Quentin has a broad scientific background related to climate changes issues, especially climate impacts, interactions between land use and climate and climate services. He is leading in our science team on land use and climate services, coordinates the European JPI-AXIS project LAMACLIMA, and is leading the work package on climate services products in the H2020 project PROVIDE.
His work is diverse and consists in coordinating research but also stakeholder engagement activities in a close cooperation with other team members and partner institutions. More specifically, he is in charge of the co-production of climate impact information and of online tools to make it accessible, in collaboration with scientists and stakeholders. In addition, he supports the science team on diverse issues related to climate physics and climate impacts for example during climate negotiations, and through media outreach activities targeted at a wider public.
Before joining Climate Analytics, Quentin was conducting academic research, focusing on the consequences of past and future land-cover changes on regional climate, and the evaluation of related processes in climate models. He conducted his PhD in Climate Science at ETH Zürich, where he later worked as a postdoc and where he is still affiliated. He has also authored a number of peer-reviewed articles.
- The biogeophysical effects of idealised land cover and land management changes in Earth system models
- Overcoming global inequality is critical for land-based mitigation in line with the Paris Agreement
- Accounting for socioeconomic constraints in sustainable irrigation expansion assessments
- MESMER-M: an Earth system model emulator for spatially resolved monthly temperature
- Accounting for local temperature effect substantially alters afforestation patterns
- Machine-learning-based evidence and attribution mapping of 100,000 climate impact studies
- Global economic responses to heat stress impacts on worker productivity in crop production
- Current needs for climate services in West Africa: Results from two stakeholder surveys
- Warming of hot extremes alleviated by expanding irrigation
- Points clés pour l’Afrique de l’Ouest du rapport spécial du GIEC sur le changement climatique et les terres
- Key points for West Africa from the IPCC Special Report on Climate Change and Land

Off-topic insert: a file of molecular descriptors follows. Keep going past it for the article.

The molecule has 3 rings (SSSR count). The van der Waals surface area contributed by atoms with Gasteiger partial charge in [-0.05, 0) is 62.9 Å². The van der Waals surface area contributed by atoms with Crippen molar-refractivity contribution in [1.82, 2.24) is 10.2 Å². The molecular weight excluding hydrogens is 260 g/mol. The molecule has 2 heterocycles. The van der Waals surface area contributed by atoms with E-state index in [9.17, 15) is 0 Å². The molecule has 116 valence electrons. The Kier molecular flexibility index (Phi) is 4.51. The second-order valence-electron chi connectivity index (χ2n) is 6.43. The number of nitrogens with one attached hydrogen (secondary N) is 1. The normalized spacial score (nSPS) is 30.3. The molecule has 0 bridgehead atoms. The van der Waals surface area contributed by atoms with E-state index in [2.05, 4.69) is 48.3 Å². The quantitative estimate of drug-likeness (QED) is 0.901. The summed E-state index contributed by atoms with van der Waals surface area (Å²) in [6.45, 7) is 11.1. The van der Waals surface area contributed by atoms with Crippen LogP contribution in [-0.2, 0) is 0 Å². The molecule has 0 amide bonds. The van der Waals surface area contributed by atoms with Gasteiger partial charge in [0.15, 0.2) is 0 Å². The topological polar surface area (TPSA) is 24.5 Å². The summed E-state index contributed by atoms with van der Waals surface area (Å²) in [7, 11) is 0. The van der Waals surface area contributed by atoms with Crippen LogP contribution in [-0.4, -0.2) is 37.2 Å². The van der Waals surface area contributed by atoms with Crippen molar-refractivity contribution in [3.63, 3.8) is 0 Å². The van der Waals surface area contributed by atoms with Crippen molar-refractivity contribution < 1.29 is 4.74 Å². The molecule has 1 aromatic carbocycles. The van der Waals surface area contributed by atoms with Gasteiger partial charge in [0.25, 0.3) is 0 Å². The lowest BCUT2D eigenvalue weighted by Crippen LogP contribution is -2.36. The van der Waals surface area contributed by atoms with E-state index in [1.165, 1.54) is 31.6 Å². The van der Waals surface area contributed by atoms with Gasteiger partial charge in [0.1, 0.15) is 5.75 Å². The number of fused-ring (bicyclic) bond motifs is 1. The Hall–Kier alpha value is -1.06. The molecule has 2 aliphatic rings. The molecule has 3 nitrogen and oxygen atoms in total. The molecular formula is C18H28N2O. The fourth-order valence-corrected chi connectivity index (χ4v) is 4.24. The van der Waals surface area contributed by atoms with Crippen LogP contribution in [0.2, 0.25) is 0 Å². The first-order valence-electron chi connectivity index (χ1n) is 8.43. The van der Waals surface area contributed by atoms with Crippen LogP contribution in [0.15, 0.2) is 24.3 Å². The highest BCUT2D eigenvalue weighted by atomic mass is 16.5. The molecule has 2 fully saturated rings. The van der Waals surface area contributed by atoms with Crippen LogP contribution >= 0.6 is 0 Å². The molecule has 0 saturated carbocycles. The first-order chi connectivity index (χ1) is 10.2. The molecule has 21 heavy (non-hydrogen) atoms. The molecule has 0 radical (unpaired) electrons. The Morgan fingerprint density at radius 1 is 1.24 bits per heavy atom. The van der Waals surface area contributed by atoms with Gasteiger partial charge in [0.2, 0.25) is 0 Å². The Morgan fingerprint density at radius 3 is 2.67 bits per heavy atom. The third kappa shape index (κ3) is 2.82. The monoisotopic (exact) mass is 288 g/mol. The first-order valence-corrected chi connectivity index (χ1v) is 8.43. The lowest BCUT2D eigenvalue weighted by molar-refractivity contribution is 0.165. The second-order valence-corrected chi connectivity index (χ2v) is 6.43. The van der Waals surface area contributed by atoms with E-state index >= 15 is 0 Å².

- Different response of surface temperature and air temperature to deforestation in climate models
Understanding the complex relationship between land and climate
Troubled land: a call for sustainable land use and rapid climate action
Tell me what you need — how to make really useful climate tools
Implementing science-based climate policies requires communication and collaboration between various actors in the interdisciplinary climate field. The ISIpedia project is one of the growing number of efforts addressing this challenge by involving decision makers and practitioners in developing a tool that is meant to benefit them — a user-friendly information portal of climate change impacts.
Hot, dry or flooded — more weather extremes beyond 1.5°C warming
This blog gives an overview of the most important recent studies on climate impacts and extreme events. Much of it will be synthesised in the IPCC special report on 1.5˚C, due out in October, which will be a key document for setting the course of climate policy at a global level.
Stayin' alive: heatwave makes searing case for 1.5°C
This year’s extreme summer, still scorching central and northern Europe, is a stark illustration of the kind of climate change impacts we could see if nothing is done to reduce greenhouse gas emissions. Heat waves, droughts and other extremes will only increase in severity and frequency as the Earth continues to warm. Limiting warming to 1.5°C, as governments around the world pledged by signing the Paris Agreement, can help avoid the worst impacts of climate change.